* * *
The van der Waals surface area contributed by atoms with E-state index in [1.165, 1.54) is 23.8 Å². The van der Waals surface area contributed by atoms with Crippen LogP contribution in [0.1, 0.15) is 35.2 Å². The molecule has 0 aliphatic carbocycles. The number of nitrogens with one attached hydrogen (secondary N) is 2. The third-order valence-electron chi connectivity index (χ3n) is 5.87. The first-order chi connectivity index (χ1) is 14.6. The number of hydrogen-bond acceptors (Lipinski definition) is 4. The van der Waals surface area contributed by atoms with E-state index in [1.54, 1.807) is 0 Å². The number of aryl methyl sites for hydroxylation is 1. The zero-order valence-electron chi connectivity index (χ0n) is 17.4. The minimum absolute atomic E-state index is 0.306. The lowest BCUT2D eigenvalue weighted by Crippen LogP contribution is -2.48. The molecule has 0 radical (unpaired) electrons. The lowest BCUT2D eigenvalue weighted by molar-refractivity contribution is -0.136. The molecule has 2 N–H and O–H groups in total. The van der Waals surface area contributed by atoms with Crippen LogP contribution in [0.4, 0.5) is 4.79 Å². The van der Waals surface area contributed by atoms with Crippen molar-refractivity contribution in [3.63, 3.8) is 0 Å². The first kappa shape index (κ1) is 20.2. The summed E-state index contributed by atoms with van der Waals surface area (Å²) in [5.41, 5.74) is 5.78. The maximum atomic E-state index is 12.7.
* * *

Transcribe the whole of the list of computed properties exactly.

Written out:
The van der Waals surface area contributed by atoms with E-state index in [1.165, 1.54) is 23.8 Å². The van der Waals surface area contributed by atoms with Crippen LogP contribution in [0.1, 0.15) is 35.2 Å². The molecule has 0 aliphatic carbocycles. The number of nitrogens with one attached hydrogen (secondary N) is 2. The third-order valence-electron chi connectivity index (χ3n) is 5.87. The first-order chi connectivity index (χ1) is 14.6. The number of hydrogen-bond acceptors (Lipinski definition) is 4. The van der Waals surface area contributed by atoms with E-state index in [1.54, 1.807) is 0 Å². The number of aryl methyl sites for hydroxylation is 1. The zero-order valence-electron chi connectivity index (χ0n) is 17.4. The minimum absolute atomic E-state index is 0.306. The lowest BCUT2D eigenvalue weighted by Crippen LogP contribution is -2.48. The molecule has 0 radical (unpaired) electrons. The lowest BCUT2D eigenvalue weighted by molar-refractivity contribution is -0.136. The molecule has 2 N–H and O–H groups in total. The van der Waals surface area contributed by atoms with Crippen LogP contribution in [0.4, 0.5) is 4.79 Å². The van der Waals surface area contributed by atoms with Crippen molar-refractivity contribution in [3.63, 3.8) is 0 Å². The first kappa shape index (κ1) is 20.2. The summed E-state index contributed by atoms with van der Waals surface area (Å²) in [5.41, 5.74) is 5.78. The maximum atomic E-state index is 12.7.